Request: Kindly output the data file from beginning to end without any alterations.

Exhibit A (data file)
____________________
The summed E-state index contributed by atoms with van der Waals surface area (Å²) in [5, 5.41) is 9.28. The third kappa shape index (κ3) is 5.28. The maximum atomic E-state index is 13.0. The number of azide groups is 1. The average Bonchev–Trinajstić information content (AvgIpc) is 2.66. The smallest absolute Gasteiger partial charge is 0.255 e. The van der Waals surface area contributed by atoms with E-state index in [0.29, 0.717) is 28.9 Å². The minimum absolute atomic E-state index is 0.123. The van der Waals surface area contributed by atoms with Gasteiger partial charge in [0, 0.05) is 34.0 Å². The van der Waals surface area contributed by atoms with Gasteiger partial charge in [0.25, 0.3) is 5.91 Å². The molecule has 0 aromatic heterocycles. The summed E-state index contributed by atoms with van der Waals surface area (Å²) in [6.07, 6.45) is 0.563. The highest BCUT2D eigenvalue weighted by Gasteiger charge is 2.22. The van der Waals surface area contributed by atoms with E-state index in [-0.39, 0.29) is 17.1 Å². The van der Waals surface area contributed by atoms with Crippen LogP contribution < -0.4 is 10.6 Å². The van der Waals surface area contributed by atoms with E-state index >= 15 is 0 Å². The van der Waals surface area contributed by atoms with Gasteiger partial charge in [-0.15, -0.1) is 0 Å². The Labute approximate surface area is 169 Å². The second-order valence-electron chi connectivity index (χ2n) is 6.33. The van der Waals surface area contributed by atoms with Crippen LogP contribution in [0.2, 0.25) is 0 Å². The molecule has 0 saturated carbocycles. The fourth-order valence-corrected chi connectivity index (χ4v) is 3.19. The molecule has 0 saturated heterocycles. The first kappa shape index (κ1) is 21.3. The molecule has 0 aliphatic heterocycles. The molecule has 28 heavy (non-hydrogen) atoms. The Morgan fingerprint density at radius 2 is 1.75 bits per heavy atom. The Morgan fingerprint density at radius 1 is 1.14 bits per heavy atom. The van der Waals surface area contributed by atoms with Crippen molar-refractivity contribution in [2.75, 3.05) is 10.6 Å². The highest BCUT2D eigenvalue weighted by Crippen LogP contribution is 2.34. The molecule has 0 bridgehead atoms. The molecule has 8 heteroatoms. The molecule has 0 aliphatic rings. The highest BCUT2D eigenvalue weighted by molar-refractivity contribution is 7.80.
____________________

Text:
The summed E-state index contributed by atoms with van der Waals surface area (Å²) in [5, 5.41) is 9.28. The third kappa shape index (κ3) is 5.28. The maximum atomic E-state index is 13.0. The number of azide groups is 1. The average Bonchev–Trinajstić information content (AvgIpc) is 2.66. The smallest absolute Gasteiger partial charge is 0.255 e. The van der Waals surface area contributed by atoms with E-state index in [0.29, 0.717) is 28.9 Å². The minimum absolute atomic E-state index is 0.123. The van der Waals surface area contributed by atoms with Gasteiger partial charge in [0, 0.05) is 34.0 Å². The van der Waals surface area contributed by atoms with Gasteiger partial charge in [0.25, 0.3) is 5.91 Å². The molecule has 0 aromatic heterocycles. The summed E-state index contributed by atoms with van der Waals surface area (Å²) in [6.07, 6.45) is 0.563. The highest BCUT2D eigenvalue weighted by Gasteiger charge is 2.22. The van der Waals surface area contributed by atoms with E-state index in [-0.39, 0.29) is 17.1 Å². The van der Waals surface area contributed by atoms with Crippen LogP contribution < -0.4 is 10.6 Å². The van der Waals surface area contributed by atoms with E-state index >= 15 is 0 Å². The van der Waals surface area contributed by atoms with Gasteiger partial charge in [-0.15, -0.1) is 0 Å². The Labute approximate surface area is 169 Å². The second-order valence-electron chi connectivity index (χ2n) is 6.33. The van der Waals surface area contributed by atoms with Crippen LogP contribution in [0.2, 0.25) is 0 Å². The molecule has 0 saturated carbocycles. The fourth-order valence-corrected chi connectivity index (χ4v) is 3.19. The molecule has 0 saturated heterocycles. The first kappa shape index (κ1) is 21.3. The molecule has 0 aliphatic heterocycles. The molecule has 28 heavy (non-hydrogen) atoms. The Morgan fingerprint density at radius 2 is 1.75 bits per heavy atom. The Morgan fingerprint density at radius 1 is 1.14 bits per heavy atom. The van der Waals surface area contributed by atoms with Crippen molar-refractivity contribution in [2.75, 3.05) is 10.6 Å². The highest BCUT2D eigenvalue weighted by Crippen LogP contribution is 2.34. The molecule has 0 bridgehead atoms. The molecule has 8 heteroatoms. The molecule has 0 aliphatic rings. The highest BCUT2D eigenvalue weighted by molar-refractivity contribution is 7.80.